So it seemed a bit odd when, earlier this year, a re-formed Clem Snide played in Tucson on the heels of a "new" album, Hungry Bird (429)—"new," in that it had actually been recorded three years earlier. It also marked a drastic change from the band's early, twangier work—ironically, the band grew less country-influenced after its move to Nashville from Brooklyn. Barzelay is nothing if not a gifted songwriter, and early in Clem Snide's career, he used those gifts to spin humorous yarns, about junkie Jews and innocence lost, that were filled with pathos—humorous, yes; funny, no.

But in recent years, especially on Hungry Bird, much of that twang and humor has been gone, leaving refinement and maturity in its wake. Still, Barzelay's talents as a songwriter are undiminished, even if his M.O. is a bit different these days.

Just five short months after its last Tucson appearance, Clem Snide returns to Plush, 340 E. Sixth St., on Wednesday, Sept. 9. Showtime is 9 p.m. Opening are the Parson Red Heads, from Los Angeles, and Tucson's Low Ones, who will be releasing a new CD that night. Cover is $8. Call 798-1298 for further details.


One of the last acts signed to Atlantic Records by its co-founder, the legendary Ahmet Ertegun, before his death in 2006, Paolo Nutini is a young, Scottish folk-pop singer who injects more soul into his songs than most in the AAA format. Since his last Tucson appearance, as part of 2007's South by Southwest festival, the "New Shoes" singer has released a fine second album, Sunny Side Up (Atlantic, 2009), whose disposition largely matches its title, and opened for the only show Led Zeppelin has played in almost 30 years.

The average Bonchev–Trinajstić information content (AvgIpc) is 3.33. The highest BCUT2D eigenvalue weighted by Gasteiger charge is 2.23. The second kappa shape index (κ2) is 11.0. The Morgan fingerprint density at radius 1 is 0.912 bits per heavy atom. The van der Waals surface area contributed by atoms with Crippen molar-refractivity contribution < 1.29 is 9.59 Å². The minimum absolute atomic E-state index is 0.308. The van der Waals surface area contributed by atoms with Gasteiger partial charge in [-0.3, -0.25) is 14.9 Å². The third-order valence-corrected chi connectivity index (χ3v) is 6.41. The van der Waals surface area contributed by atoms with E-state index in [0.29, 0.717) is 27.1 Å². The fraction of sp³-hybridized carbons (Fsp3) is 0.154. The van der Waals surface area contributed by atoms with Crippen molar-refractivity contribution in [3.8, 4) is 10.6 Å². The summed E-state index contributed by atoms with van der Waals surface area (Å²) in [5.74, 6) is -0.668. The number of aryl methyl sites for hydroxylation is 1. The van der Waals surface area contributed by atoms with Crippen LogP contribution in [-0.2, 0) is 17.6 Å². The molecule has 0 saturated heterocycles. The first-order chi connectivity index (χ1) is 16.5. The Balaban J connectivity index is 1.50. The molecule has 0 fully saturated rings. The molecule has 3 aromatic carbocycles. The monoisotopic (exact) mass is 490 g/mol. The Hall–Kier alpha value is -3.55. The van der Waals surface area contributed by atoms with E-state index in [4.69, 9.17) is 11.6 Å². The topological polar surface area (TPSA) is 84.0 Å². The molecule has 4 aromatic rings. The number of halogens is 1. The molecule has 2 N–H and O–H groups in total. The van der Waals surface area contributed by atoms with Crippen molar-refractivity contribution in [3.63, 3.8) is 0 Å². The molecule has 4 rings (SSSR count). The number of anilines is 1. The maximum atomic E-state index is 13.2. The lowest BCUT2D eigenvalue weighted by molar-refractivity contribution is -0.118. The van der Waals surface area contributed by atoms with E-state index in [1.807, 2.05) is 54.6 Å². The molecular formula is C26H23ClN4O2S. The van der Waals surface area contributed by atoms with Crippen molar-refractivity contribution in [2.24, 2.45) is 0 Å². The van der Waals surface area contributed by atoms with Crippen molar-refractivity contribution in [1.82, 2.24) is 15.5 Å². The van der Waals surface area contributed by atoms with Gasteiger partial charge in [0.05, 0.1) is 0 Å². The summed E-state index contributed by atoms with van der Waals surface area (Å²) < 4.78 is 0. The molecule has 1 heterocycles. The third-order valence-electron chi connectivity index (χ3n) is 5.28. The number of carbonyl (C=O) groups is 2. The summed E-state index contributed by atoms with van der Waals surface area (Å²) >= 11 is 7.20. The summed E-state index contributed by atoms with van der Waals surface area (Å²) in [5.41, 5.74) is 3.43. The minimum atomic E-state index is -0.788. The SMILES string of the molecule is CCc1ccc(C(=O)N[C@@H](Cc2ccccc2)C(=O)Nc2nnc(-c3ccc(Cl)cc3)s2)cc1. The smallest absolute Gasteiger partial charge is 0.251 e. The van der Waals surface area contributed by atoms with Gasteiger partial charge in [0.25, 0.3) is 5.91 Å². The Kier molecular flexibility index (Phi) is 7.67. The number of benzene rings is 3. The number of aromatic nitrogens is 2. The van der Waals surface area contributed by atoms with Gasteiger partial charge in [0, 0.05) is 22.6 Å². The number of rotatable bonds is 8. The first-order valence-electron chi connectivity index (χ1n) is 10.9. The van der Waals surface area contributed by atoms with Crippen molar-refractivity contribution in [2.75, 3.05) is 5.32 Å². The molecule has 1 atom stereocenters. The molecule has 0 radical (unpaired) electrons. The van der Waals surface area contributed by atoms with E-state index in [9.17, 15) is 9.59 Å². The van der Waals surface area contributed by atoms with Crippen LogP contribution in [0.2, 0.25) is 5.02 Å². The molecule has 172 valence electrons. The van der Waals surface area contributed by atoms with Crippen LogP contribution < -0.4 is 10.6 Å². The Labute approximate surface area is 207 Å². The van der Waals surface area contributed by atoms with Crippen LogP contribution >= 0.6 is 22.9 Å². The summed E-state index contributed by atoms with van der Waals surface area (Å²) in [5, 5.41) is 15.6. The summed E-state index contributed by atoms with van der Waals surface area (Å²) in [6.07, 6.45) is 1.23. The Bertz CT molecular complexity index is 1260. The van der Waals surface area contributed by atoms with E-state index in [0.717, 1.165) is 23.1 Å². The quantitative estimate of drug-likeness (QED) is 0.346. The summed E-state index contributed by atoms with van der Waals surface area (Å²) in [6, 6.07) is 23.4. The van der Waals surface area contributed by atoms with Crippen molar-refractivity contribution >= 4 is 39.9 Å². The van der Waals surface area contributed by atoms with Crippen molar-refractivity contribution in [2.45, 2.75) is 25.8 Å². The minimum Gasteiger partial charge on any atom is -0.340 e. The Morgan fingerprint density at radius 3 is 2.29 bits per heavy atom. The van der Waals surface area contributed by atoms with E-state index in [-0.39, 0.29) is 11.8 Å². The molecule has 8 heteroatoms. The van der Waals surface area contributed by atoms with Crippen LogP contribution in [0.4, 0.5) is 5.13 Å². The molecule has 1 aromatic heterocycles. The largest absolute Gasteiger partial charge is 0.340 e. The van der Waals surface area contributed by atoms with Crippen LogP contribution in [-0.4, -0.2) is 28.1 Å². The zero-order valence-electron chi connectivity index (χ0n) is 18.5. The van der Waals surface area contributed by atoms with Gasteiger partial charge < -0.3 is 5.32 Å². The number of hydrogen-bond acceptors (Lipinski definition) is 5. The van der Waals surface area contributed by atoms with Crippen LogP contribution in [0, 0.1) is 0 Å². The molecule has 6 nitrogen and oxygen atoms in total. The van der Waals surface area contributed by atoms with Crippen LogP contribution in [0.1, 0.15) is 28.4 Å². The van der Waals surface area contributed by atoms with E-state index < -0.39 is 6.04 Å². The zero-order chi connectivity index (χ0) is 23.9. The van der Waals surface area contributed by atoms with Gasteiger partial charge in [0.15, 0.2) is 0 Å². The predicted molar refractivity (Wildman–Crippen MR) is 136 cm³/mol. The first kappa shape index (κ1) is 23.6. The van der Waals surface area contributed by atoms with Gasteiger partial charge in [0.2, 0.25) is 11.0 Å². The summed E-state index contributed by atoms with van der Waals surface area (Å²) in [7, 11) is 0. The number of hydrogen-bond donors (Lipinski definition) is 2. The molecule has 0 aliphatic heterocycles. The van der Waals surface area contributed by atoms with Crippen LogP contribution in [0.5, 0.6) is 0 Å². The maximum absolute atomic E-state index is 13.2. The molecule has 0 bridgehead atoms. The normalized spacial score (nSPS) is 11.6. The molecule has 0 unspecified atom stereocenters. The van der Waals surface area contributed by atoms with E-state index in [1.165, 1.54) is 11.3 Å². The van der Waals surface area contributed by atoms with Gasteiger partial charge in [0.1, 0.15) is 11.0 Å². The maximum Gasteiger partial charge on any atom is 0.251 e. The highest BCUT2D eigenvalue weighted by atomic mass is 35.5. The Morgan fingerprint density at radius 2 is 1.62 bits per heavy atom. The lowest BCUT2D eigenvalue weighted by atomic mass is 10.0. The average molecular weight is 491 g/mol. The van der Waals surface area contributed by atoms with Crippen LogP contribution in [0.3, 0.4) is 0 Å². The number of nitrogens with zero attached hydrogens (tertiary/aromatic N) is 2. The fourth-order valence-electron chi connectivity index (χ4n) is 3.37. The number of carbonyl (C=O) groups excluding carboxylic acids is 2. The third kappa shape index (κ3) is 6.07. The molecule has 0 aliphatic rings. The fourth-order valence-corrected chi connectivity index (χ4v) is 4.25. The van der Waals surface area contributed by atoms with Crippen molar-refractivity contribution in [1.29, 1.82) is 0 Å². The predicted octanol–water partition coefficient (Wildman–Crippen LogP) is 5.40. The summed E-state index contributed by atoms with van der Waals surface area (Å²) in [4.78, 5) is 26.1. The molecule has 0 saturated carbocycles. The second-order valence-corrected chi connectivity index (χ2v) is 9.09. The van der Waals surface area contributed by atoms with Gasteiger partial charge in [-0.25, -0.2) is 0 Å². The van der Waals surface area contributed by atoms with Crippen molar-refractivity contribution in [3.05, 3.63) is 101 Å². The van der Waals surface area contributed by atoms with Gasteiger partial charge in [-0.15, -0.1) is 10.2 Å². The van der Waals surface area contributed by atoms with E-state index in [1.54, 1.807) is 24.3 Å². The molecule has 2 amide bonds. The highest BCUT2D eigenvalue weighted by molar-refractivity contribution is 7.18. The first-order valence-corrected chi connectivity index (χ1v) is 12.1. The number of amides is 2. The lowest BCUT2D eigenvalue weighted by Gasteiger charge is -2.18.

Paolo Nutini performs at the Rialto Theatre, 318 E. Congress St., on Tuesday, Sept. 8. Anya Marina opens the all-ages show at 8 p.m. Tickets are $21 in advance, or $24 on the day of the show. For more info, call 740-1000.

Tucson isn't exactly known as jazz central, but a pair of notable shows in that genre hit town this week.

In case you hadn't heard, 2009 marks the 50th anniversary of Motown Records, and at 7:30 p.m., Saturday, Sept. 5, a band made up of keyboardist Jeff Lorber, saxophonists Kim Waters and Dominic Amato, singer-songwriter Leon Ware, bassist Mel Brown, guitarist Thano Sahnas, flutist Alexander Zonjic and drummer Ira King will convene at the Westin La Paloma Resort Ballroom, 3800 E. Sunrise Drive, to pay tribute to the venerable soul label. Tickets are $35 and $75, available at For more details, call 429-9803.

Meanwhile, smooth-jazz saxophonist Jeff Kashiwa takes a break from a reunion tour with his band, the Rippingtons, to front his own band at 7 p.m., Sunday, Sept. 6, at Loews Ventana Canyon Resort, 7000 N. Resort Road. Tickets are $25 for the general public, $20 for Tucson Jazz Society members, and $10 for students and military. They're available in advance at Bookmans, or by calling 903-1265, the same number to call with questions.

Rapper, songwriter and Dr. Dre collaborator Knoc-Turn'al will perform at Sharks, 256 E. Congress St., at 9:30 p.m., next Thursday, Sept. 10, in anticipation of a new album set for October release. $10; 791-9869.

Local combo Sleepy Cheeks—Jonny "Chico" Mueller, Tony Rosano, Ari Posner and Christopher T. Stevens—bring their self-described "alt-soul" sound to the lounge at Plush, 340 E. Sixth St., at 9:30 p.m., Sunday, Sept. 6. Their last performance was recorded by Nathan Sabatino, and is being prepped for upcoming release. Free; 798-1298.


B-Side Players and The Hounds at Plush next Thursday, Sept. 10; Lynyrd Skynyrd at AVA at Casino del Sol on Tuesday, Sept. 8; Tumbledown and John Nolan (Straylight Run) at The Rock on Wednesday, Sept. 9; Mostly Bears, the Boxing Lesson and Four Five Six at Plush on Saturday, Sept. 5; Heathen and others at The Rock on Friday, Sept. 4; Glow Music Launch Party with Triple Double Band, Small Leaks Sink Ships and Race You There at Plush on Friday, Sept. 4; Tucson Rock Alliance launch party with A Search and Rescue and Juicy Newt at The Bum Steer on Friday, Sept. 4.

See y'all at the TAMMIES tonight, Thursday, Sept. 3!